This is the third post in a series about the lieutenant governor of Alaska.  In my two previous posts about this particular office, I have covered the various sections in the Constitution of Alaska that refer to the state’s second-in-command. This post, which will discuss Article III, Sections 13 and 14 of the Alaska Constitution will finish this portion of my review of constitutional sections related to the office.  As a note, in my previous post, I indicated that Article III, sections 12-14 would be discussed here. That is incorrect. Because Article III, Sections 12 does not directly refer to the lieutenant governor, it will not be discussed here.  And, I owe a continuing debt of gratitude to the author of Alaska’s Constitution: A Citizen’s Guide for their comprehensive work on the document.

Article III, Section 13 refers to “further succession” in the lieutenant governor’s office.   Specifically, the passage indicates that “Provision shall be made by law for succession to the office of governor and for an acting governor in the event that the lieutenant governor is unable to succeed in the office or act as governor. No election of a lieutenant governor shall be held except at the time of electing a governor.”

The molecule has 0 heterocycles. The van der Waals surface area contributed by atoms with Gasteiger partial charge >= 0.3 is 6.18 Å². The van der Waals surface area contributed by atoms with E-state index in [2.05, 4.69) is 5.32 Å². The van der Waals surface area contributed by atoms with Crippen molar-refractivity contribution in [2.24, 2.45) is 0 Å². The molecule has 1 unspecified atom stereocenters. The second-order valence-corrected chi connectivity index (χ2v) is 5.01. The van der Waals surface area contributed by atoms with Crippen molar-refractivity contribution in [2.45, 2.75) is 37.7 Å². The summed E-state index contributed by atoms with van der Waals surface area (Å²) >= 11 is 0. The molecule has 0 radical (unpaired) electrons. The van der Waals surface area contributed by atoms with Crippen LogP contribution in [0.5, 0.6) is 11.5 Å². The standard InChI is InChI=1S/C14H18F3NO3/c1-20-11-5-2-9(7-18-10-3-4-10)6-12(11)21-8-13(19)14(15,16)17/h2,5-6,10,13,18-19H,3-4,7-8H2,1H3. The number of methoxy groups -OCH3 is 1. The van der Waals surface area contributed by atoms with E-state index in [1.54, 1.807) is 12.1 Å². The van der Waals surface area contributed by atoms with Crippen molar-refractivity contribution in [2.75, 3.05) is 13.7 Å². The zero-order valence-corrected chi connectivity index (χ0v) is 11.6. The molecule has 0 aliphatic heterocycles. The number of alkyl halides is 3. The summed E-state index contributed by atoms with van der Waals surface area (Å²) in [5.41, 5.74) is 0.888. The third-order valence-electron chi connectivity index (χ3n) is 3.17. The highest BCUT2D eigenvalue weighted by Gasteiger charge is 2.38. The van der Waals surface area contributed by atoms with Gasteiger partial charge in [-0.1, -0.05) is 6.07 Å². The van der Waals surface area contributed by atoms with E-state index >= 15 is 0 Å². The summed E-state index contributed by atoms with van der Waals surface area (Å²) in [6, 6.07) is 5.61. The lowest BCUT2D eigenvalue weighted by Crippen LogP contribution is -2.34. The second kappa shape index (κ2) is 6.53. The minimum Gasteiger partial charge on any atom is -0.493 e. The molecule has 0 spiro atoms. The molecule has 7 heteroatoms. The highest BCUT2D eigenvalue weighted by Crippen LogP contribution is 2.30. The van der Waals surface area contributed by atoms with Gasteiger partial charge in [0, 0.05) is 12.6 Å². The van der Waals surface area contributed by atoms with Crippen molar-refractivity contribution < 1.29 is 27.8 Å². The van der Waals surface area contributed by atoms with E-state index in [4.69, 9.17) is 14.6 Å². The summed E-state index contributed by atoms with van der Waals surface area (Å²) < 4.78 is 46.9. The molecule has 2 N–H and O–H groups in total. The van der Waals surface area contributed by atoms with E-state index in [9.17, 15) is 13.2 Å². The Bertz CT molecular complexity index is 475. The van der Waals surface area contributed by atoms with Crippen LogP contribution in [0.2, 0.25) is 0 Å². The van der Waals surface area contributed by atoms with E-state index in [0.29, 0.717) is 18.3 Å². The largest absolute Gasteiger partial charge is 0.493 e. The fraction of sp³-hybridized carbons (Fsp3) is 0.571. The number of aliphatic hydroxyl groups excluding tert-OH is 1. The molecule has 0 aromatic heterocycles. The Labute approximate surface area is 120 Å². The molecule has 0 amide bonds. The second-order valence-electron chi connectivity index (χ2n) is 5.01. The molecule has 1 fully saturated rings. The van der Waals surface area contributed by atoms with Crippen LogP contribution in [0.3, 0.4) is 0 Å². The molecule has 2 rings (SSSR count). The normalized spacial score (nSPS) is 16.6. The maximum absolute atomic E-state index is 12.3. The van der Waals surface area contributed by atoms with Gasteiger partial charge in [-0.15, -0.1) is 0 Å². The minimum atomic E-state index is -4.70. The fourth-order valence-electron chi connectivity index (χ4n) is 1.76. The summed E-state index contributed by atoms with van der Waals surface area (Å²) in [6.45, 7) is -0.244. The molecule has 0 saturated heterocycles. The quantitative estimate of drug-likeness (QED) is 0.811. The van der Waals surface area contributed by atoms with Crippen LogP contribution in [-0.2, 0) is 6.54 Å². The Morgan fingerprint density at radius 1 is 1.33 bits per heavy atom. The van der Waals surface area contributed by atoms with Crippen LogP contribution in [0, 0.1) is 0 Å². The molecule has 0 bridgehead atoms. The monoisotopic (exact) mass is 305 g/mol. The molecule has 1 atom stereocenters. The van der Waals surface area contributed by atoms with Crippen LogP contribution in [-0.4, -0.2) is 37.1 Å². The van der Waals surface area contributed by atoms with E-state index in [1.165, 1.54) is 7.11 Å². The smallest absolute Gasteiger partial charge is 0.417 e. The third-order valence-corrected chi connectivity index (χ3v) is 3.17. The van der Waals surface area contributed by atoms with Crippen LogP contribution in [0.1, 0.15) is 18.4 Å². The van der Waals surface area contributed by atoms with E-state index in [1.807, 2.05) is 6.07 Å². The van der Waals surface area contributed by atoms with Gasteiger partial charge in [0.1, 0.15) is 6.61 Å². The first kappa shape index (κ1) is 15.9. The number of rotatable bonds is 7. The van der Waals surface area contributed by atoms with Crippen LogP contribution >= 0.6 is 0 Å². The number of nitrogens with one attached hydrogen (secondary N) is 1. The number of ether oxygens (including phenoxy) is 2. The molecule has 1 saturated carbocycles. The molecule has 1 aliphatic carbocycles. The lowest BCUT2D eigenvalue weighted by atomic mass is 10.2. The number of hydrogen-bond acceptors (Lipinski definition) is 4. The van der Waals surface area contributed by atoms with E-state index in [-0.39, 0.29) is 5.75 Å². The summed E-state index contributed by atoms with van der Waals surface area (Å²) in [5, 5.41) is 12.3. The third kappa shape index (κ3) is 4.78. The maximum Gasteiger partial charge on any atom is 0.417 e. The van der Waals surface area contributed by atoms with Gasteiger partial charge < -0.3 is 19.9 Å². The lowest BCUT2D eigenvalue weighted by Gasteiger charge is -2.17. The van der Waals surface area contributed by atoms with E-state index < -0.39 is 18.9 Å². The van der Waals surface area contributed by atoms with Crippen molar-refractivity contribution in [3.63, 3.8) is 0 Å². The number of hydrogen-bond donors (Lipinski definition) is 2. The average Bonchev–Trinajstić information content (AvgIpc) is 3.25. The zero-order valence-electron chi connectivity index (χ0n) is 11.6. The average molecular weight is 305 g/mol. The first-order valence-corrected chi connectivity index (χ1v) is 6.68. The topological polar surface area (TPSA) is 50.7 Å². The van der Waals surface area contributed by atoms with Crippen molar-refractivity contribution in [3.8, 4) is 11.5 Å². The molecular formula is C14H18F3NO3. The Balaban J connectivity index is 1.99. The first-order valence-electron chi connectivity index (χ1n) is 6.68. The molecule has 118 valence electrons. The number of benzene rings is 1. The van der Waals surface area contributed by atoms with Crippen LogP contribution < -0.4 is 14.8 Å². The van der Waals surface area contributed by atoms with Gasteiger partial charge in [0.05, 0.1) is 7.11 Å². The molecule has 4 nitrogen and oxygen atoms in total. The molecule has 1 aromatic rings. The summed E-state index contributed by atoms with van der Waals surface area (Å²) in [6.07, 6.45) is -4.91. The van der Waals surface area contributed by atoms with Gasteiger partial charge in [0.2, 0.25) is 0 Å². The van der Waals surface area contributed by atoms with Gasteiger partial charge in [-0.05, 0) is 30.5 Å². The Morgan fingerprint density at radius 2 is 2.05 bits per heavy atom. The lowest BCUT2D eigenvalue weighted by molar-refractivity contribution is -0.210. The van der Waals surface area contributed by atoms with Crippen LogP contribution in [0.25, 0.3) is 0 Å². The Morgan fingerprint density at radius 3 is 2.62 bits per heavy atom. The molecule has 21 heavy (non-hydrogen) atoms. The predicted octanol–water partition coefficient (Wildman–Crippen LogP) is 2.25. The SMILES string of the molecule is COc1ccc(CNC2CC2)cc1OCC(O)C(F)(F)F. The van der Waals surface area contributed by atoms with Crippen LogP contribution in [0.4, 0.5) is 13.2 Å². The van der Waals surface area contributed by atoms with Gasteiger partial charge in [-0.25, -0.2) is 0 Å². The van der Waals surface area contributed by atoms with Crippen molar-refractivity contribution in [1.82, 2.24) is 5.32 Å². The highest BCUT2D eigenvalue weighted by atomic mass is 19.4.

Indeed, a provision has been made in the Alaska Statutes for the designation by the Governor of a successor to the lieutenant governor’s post (44.19.040) in the event that the incumbent lieutenant governor vacated the post; this particular statute caused some difficulty in 2009, and could potentially be in conflict with another statute regarding a designated successor to the post.  This dilemma will be explored in the next post about the office. 

Article III, Section 14 is dedicated to the title and authority of the lieutenant governor, should they permanently become governor. Specifically, “when the lieutenant governor succeeds to the office of governor, he shall have the title, powers, duties and emoluments of the office.” In other words, the framers of this document wanted permanent succession to mean exactly that.

The next post in this series will discuss the dilemma that occurred in 2009 regarding a designated successor to the lieutenant governor in Alaska. 

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